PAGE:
Chlamydial protease-like activity factor induces protective immunity against genital chlamydial infection in transgenic mice that express the human HLA-DR4 allele

Ashlesh K Murthy, Yu Cong, Cathi Murphey, M Neal Guentzel, Thomas G Forsthuber, Guangming Zhong, Bernard P Arulanandam
Infection and Immunity 2006, 74 (12): 6722-9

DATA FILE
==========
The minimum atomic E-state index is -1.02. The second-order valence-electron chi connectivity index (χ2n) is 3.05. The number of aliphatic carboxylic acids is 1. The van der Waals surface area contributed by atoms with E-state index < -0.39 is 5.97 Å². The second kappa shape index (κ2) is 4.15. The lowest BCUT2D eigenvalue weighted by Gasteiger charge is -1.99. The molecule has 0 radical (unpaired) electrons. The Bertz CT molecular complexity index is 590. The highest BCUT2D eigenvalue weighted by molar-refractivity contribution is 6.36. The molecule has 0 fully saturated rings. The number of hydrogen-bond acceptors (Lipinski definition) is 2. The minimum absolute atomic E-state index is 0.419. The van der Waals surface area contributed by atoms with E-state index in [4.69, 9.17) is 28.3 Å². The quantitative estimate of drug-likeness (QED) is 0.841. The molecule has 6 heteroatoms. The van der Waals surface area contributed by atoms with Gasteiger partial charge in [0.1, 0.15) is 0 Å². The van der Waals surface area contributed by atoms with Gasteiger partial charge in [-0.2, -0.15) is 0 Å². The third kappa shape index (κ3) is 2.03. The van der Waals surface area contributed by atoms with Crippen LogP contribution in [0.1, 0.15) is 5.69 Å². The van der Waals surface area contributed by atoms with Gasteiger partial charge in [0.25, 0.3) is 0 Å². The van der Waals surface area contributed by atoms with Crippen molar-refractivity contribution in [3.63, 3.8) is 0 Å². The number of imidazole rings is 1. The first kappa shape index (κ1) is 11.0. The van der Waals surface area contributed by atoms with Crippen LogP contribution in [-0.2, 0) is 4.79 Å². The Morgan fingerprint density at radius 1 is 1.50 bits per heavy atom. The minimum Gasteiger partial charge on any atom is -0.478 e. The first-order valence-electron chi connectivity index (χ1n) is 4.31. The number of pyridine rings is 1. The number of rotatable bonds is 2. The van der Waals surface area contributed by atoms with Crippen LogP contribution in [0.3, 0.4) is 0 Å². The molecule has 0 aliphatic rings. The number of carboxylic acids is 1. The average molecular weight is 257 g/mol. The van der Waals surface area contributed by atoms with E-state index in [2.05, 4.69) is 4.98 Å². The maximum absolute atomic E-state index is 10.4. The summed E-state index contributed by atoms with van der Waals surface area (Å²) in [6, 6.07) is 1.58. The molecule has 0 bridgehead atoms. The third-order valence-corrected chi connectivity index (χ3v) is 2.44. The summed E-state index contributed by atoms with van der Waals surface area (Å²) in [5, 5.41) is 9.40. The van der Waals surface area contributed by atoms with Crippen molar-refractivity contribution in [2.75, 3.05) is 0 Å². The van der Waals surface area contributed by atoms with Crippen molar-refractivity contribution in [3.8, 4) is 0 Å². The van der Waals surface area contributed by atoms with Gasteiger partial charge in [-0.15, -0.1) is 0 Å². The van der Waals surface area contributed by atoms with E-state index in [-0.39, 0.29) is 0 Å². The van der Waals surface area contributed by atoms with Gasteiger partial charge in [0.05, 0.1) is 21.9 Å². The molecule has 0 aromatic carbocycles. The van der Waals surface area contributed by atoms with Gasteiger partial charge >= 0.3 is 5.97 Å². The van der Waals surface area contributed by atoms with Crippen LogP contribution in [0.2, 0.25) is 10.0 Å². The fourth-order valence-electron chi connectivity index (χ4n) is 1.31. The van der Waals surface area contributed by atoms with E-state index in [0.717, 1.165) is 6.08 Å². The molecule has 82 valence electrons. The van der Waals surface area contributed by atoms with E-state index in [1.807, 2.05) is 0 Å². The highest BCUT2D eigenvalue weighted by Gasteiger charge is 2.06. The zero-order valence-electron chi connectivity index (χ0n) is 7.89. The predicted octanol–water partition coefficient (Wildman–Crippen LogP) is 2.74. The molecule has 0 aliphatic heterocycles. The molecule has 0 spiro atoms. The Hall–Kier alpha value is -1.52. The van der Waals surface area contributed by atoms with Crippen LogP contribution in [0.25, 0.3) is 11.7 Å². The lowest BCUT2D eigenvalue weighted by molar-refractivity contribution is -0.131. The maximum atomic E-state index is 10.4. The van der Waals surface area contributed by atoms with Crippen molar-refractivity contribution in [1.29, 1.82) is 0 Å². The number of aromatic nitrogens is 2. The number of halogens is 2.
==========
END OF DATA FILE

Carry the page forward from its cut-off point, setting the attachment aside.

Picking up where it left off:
There is no licensed vaccine available against Chlamydia trachomatis, the leading cause of bacterial sexually transmitted disease. We have found that intranasal immunization with recombinant chlamydial protease-like activity factor (CPAF) induces CD4(+) T-cell- and gamma interferon (IFN-gamma)-dependent protective immunity against murine genital chlamydial infection, thus making CPAF a viable vaccine candidate for further characterization. HLA-DR4 is the predominant allele involved in chlamydial antigen presentation to CD4(+) T cells in humans. We used engineered mice that lack endogenous major histocompatibility complex class II (MHC-II) alleles but express a human HLA allele (HLA-DR4 transgenic [tg] mice) to examine primary immune and CPAF-mediated responses against genital Chlamydia muridarum challenge. Upon primary bacterial exposure, HLA-DR4 tg mice developed Chlamydia-specific IFN-gamma and antibody production and resolved the infection within 30 days, similar to challenged conventional C57BL/6 animals. Moreover, C. muridarum-challenged HLA-DR4 tg mice exhibited CPAF-specific antibody and IFN-gamma production. Upon CPAF-plus-interleukin-12 (IL-12) vaccination, HLA-DR4 tg animals exhibited robust CPAF-specific IFN-gamma production and elevated titers of anti-CPAF total antibody and immunoglobulin G2a (IgG2a) and lower titers of IgG2b and IgG1 antibodies. HLA-DR4 tg and C57BL/6 mice vaccinated with CPAF plus IL-12 resolved the primary genital chlamydial infection significantly earlier than mock-immunized animals, whereas similarly vaccinated MHC class II-deficient mice displayed minimal antigen-specific immune responses and failed to resolve the infection even at 30 days postchallenge. Together, these results demonstrate the importance of human HLA-DR4 molecules in the recognition and presentation of CPAF epitopes, leading to the generation of protective antichlamydial immunity and making these mice a valuable model for mapping HLA-DR4-restricted chlamydial epitopes.

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